My early morning read pretty much clinched it for me today that people need a stronger grounding in both semantics and basic logic. Yesterday I heard about lacto-vegetarians wanting to call themselves lactovegans; today, I read that the writer of a column called "Vegetarianismism" is now calling people who eat meat "fellow vegetarian[s]". What's next, really? (This is going to be a little long.)
Max Fisher, The Atlantic's token vegetarian foodie, has now gone on record as 1) endorsing the eating of animals and 2) conflating vegetarianism with the eating of animals. In his piece from Wednesday called "The Case for Semitarianism", Fisher revisits ethical relativism with that same delight recent Pollanite foodies have been oozing while oohing and aahing over their hands-on involvement in the slaughter of some non-human or another. In Fisher's case, his oohing is over someone else's participation in the slaughter of a pig. Fisher uses terms like "beautiful" to describe how the Greeks have (here comes the euphemism) "celebrated pork". He immerses himself completely in his Pollan-gasm, writing:
I looked at the bright, smiling faces in Aglaia's photo as they held the severed head of the pig and resisted my knee-jerk reaction that meat is "wrong." I thought how silly it would be to tell these people to eat tofu instead, and what a loss to Greek culture, to all culture, it would be if they did. Food is absolutely central to the cultures that make the world so interesting, and that food includes meatthen invites us all to "understand why the cost of universal vegetarianism would be perhaps too high". Heaven forbid that we wipe the gleeful expressions off the faces of those Greek children during photo ops with severed heads--that would just be plain ol' mean.
Fisher does admit that this fixation on meat is "bad for the animals who die to produce it", but I guess that how bad it is for the animals isn't a particularly weighty or relevant concern for him, since his solution is that there should be "compromise" and that some animals are just going to have to be collateral damage so that humans can still cater to their taste buds and indulge themselves in their bloodlust.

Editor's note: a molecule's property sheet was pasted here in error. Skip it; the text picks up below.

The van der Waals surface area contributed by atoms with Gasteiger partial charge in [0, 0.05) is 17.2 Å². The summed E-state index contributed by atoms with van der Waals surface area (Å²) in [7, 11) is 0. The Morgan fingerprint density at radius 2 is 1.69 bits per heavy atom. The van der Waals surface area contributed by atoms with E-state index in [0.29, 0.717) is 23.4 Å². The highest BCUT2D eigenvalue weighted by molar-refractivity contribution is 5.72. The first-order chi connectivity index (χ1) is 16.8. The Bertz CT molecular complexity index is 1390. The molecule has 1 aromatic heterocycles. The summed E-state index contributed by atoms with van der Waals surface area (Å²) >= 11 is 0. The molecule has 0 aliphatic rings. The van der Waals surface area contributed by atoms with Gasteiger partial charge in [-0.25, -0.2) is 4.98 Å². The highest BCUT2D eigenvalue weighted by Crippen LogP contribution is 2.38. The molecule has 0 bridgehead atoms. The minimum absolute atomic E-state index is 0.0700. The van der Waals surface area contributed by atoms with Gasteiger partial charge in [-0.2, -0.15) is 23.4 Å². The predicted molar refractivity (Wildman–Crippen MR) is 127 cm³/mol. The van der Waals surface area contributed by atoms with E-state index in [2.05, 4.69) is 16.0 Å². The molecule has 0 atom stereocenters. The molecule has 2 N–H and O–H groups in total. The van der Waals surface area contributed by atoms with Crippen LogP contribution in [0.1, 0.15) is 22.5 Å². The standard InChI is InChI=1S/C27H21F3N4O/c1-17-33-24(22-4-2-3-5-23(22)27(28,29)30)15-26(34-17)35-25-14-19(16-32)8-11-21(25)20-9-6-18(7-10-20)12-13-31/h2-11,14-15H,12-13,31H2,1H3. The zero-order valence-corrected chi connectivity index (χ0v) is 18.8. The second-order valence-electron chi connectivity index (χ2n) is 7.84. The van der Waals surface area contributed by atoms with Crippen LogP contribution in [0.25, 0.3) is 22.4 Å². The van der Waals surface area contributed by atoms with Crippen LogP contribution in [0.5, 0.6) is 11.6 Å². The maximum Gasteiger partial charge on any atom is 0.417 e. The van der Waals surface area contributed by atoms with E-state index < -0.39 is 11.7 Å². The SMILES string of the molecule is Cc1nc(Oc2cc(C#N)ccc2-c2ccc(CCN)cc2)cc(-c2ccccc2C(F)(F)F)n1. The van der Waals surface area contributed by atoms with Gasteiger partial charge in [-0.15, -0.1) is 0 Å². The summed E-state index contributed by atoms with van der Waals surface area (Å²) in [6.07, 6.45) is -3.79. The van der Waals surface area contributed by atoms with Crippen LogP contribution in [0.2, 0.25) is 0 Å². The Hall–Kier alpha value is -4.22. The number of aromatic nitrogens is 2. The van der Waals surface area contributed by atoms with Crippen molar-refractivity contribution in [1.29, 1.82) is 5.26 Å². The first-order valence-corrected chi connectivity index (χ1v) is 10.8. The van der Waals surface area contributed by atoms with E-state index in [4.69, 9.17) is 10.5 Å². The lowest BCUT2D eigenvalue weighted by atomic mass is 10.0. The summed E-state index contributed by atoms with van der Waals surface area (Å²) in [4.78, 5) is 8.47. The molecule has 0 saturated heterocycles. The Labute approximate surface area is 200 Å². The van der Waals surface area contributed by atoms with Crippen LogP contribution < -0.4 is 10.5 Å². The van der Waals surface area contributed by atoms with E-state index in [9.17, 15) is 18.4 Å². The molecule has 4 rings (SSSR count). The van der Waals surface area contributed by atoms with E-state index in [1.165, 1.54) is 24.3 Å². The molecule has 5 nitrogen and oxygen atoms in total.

Predictably, he quotes New York Times foodie Mark Bittman who recently co-opted the term vegan to help promote his book and latest food fad) and uses this as his stepping-stone to advocate the occasional eating of animals. He calls this "mitigated meat". As if the name-dropping, bandwagon-hopping and euphemisms weren't annoying enough, he then redefines the term vegetarian by providing the example of a "lifelong vegetarian [sic] friend [who] allows herself meat on holidays and special occasions". (One has to wonder whether Fisher extends this own redefining of the term to himself, since he frequently reminds his readers that he's a vegetarian.)
So what to do? According to Fisher, it depends on whether you view animal flesh as "an indulgence similar to alcohol: a social norm harmless in careful moderation" or if you view it as being "more like cigarettes--a harmful vice at any level". I guess that viewing it as the product of the torture and slaughter of a sentient creature isn't an option anymore. It's either naughty to eat animals, or naughty and unhealthy. It's all about us and not about them. Fisher's take (and introduction of yet another foodie term crafted to make people feel hip and lovely about eating animals)?
For me, the latter view makes sense, though that has a bit to do with my addictive personality (I can either eat three burgers a week or no burgers at all) as well as my moral qualms. But I see no problems--ethical, dietary, or culinary--with what I like to call semitarianism: A diet of sometimes vegetarianism, sometimes omnivorism.So now I wonder, just how much meat do you have to eat and how many times a day do you have to eat it to qualify as an omnivore? 'Cause it seems to me that by definition, if you eat it at all, that makes you an omnivore. Is it just me, or does it seems as though foodies would like to make the word taboo, without actually condemning the eating of animals itself?
In asserting that he sees no ethical problems inherent in eating animals, Fisher contradicts what he'd written earlier about his own vegetarianism stemming from how he'd "long thought that eating a (once) living thing seemed fundamentally immoral". Fisher takes his philosophical meanderings further off-track by contrasting his proposed new "semitarianism" to (another foodie term for omnivorism) flexitarianism, stating that his new form of vegetarianism "is borne out of philosophical conviction, and that conviction is no less legitimate for food-lovers who abstain from meat one day a week or all seven". Furthermore, sounding more like Palin than Pollan, he asks all vegetarians and vegans to "recall that even the most fervently ethics-based vegetarianism isn't really about an ideological purity of all-or-nothing, us-versus-them purism activist groups foster".
Fisher then explains that what vegetarianism and veganism are all about is reducing animal suffering and he absolves humans of any sense of agency or accountability by reassuring us that "[w]hether one person gives up meat or three people cut out a third, it's all the same to the cow, and it should be the same to us". So if someone kicks me in the shin hard enough to bruise it or three people kick me in the shin a little less hard to produce the same bruising, should it be all the same to me? More importantly, should it be all the same to them?